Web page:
Wednesday, June 12, 2024
NewsBorder conflict, disagreement over mediators endanger peace talks

Border conflict, disagreement over mediators endanger peace talks

The Ethio- Sudan border conflict, coupled with disagreement between warring parties over third party mediator, is muddying the waters for the anticipated peace talks between the federal government and the Tigray People’s Liberation Front (TPLF).

Earlier this week, the ruling prosperity party of Ethiopia announced it seeks the African Union to mediate the peace talks.

On Thursday, Deputy Prime Minister and Foreign Minister, Demeke Mekonen expressed Ethiopia’s commitment to support the AU-led peace initiative and commended African countries for standing in solidarity with Ethiopia, in this trying times.

However, the TPLF said it does not trust the AU led peace process and instead wants Kenya to mediate the conflict.

Press secretary of Prime Minister Abiy Ahmed (PhD), Billene Seyoum, in a press briefing held on Thursday mentioned Kenya is fully supportive of the AU-led initiative. “Kenya’s President, Uhuru Kenyatta, is a friend of Ethiopia. He, like other actors around the region, wants peace to prevail in our country and the region, Billene said.

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“Uhuru supports our principled approach as Ethiopians for African solutions to African problems, particularly concerning peace and security matters,” said Billene.

The peace talks are also overshadowed by forces, what the federal government regards as a geopolitical security threat underpinned within the country.

According to Billene, from the upcoming awaited peace talks and mediation, Ethiopia aspires and prefers peace as an essential for the country’s political and economic reform initiatives to succeed. The government intends to put an end to a tragic chapter in the country’s history and move on forward to foster a national consensus through national dialogue.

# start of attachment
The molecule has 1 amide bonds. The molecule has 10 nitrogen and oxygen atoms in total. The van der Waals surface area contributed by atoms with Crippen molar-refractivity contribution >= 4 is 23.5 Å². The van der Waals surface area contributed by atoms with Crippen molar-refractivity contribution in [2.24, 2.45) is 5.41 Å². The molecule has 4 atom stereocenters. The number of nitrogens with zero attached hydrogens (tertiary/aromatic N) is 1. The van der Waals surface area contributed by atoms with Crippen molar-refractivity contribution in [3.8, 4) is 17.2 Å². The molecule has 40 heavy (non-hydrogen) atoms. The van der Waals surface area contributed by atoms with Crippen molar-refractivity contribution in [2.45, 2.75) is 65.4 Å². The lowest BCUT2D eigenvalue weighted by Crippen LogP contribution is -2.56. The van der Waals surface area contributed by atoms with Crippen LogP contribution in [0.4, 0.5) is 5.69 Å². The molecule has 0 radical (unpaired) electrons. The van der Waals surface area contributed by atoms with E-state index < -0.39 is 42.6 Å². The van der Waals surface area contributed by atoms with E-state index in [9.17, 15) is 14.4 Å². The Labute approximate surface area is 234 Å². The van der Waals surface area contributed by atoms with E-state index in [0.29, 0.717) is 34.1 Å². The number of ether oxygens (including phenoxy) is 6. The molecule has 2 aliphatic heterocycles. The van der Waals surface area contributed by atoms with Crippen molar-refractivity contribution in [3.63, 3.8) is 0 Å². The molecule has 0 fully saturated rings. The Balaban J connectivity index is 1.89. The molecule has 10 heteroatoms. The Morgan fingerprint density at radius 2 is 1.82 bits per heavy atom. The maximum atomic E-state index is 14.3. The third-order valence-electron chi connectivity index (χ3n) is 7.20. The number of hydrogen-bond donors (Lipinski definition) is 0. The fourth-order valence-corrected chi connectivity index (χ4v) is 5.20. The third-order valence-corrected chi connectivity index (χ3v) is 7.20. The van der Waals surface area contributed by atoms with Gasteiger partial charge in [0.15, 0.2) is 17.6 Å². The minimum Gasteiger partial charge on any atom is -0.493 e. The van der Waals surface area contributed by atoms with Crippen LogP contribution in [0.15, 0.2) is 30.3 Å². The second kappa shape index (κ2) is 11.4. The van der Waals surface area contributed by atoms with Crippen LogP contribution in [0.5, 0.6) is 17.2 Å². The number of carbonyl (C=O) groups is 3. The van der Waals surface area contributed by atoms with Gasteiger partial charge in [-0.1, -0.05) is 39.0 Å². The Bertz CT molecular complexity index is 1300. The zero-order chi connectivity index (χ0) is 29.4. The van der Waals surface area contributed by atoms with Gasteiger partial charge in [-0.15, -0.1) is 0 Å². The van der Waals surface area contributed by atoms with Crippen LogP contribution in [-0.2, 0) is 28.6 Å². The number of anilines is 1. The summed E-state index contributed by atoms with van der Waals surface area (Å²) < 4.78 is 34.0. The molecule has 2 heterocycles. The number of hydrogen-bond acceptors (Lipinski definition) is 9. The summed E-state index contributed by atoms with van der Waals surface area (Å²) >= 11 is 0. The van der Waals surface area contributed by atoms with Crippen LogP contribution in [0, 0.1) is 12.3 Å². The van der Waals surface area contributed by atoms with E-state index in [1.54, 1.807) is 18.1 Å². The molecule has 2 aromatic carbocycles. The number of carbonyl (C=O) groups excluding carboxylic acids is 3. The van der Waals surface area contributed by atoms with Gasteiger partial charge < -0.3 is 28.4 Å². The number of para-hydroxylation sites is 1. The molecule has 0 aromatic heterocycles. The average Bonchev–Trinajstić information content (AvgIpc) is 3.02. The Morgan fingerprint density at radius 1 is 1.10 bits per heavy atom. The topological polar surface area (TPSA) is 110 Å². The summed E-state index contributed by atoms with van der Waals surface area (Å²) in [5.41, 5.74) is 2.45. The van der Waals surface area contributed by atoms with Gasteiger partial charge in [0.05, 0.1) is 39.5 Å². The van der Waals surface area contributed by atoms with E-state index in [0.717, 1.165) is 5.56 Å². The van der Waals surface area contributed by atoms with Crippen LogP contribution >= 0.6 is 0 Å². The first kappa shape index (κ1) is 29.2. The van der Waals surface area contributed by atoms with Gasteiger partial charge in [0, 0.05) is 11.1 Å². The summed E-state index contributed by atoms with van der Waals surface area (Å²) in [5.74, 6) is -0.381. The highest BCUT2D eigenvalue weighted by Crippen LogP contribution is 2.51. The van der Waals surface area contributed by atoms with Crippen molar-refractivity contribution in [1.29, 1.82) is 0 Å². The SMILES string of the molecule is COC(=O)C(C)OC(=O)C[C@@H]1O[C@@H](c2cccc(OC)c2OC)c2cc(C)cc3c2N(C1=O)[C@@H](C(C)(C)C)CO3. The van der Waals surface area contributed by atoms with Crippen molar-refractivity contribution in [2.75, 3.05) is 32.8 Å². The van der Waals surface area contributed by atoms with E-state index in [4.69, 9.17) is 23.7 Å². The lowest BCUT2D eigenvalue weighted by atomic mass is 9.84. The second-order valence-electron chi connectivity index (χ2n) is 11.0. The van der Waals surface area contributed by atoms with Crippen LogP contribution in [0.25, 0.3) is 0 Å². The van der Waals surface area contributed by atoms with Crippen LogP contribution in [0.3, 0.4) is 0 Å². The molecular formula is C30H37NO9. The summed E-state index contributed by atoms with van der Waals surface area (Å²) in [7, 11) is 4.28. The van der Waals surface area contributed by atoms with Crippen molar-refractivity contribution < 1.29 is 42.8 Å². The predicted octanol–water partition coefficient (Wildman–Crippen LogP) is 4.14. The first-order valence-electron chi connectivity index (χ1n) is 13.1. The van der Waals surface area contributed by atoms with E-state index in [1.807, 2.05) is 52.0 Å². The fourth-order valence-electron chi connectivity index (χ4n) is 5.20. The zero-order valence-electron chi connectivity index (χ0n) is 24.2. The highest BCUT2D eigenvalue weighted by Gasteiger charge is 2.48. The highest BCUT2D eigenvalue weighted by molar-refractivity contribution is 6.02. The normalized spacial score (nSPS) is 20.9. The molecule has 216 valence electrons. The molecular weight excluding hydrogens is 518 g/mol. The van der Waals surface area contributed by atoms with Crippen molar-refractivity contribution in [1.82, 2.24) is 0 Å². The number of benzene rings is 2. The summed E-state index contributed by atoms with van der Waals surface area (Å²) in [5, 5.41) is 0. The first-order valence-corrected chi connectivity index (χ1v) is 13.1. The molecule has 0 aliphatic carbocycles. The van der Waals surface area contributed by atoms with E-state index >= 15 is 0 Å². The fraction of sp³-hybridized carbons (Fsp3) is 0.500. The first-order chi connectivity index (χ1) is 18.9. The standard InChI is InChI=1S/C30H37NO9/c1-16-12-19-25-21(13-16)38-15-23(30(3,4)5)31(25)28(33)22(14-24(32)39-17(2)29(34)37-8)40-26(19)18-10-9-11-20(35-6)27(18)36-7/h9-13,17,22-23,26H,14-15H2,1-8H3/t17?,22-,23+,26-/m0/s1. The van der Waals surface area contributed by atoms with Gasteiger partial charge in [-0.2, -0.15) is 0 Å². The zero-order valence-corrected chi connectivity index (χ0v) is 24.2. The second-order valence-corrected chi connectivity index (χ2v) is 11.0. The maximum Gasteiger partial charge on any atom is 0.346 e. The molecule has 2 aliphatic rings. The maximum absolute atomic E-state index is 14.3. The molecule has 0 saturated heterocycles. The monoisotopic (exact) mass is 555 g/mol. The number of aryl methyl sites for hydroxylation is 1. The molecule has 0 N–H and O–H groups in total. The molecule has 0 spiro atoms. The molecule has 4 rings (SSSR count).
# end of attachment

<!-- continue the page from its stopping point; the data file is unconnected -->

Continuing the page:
Minister of Justice, Gideon Timotiwos, in his recent briefing outlined the possible outcome of the peace process to be bound by these three principles including; respect for the constitutional order, respect for fundamental national interest and the role of the African Union as the facilitator of the process.

The peace process is also being tested by the border clash between Ethiopia and Sudan. The government labeled the incident as being designed to derail Ethiopia from its path of peace and development.

The clashes took place around the al-Fashaqa region, where land disputes between Sudanese and Ethiopian farmers have simmered for decades. The Ethiopian government is blaming the TPLF, as an orchestrator and organizer together with Sudanese military forces.

Demeke, briefing African Ambassadors and Diplomats about the current situation in Ethiopia, called on the international community to put pressure on the TPLF to refrain from provocations for another round of conflict.

The TPLF has denied all the allegations of killing and orchestrating the killings of innocent civilians. Experts are warning that the back and forth allegations might delay and hamper the peace process.

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